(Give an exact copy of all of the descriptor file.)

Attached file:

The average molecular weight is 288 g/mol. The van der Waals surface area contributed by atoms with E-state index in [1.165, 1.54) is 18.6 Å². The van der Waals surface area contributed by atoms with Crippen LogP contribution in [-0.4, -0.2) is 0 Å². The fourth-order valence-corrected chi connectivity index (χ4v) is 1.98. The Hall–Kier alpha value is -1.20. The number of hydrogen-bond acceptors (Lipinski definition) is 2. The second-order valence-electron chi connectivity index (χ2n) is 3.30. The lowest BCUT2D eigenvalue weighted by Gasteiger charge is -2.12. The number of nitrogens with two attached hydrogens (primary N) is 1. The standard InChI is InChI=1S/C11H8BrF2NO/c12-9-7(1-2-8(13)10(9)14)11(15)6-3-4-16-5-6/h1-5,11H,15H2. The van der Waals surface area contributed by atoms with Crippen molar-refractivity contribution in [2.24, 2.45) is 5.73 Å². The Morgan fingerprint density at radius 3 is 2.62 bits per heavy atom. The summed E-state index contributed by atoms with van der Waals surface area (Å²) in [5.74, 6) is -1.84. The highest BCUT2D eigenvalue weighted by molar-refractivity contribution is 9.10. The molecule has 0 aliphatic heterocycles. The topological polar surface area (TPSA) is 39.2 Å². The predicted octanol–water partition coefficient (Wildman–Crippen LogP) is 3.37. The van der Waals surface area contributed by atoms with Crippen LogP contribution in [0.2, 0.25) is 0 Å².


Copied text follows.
The average molecular weight is 288 g/mol. The van der Waals surface area contributed by atoms with E-state index in [1.165, 1.54) is 18.6 Å². The van der Waals surface area contributed by atoms with Crippen LogP contribution in [-0.4, -0.2) is 0 Å². The fourth-order valence-corrected chi connectivity index (χ4v) is 1.98. The Hall–Kier alpha value is -1.20. The number of hydrogen-bond acceptors (Lipinski definition) is 2. The second-order valence-electron chi connectivity index (χ2n) is 3.30. The lowest BCUT2D eigenvalue weighted by Gasteiger charge is -2.12. The number of nitrogens with two attached hydrogens (primary N) is 1. The standard InChI is InChI=1S/C11H8BrF2NO/c12-9-7(1-2-8(13)10(9)14)11(15)6-3-4-16-5-6/h1-5,11H,15H2. The van der Waals surface area contributed by atoms with Crippen molar-refractivity contribution in [2.24, 2.45) is 5.73 Å². The Morgan fingerprint density at radius 3 is 2.62 bits per heavy atom. The summed E-state index contributed by atoms with van der Waals surface area (Å²) in [5.74, 6) is -1.84. The highest BCUT2D eigenvalue weighted by molar-refractivity contribution is 9.10. The molecule has 0 aliphatic heterocycles. The topological polar surface area (TPSA) is 39.2 Å². The predicted octanol–water partition coefficient (Wildman–Crippen LogP) is 3.37. The van der Waals surface area contributed by atoms with Crippen LogP contribution in [0.2, 0.25) is 0 Å².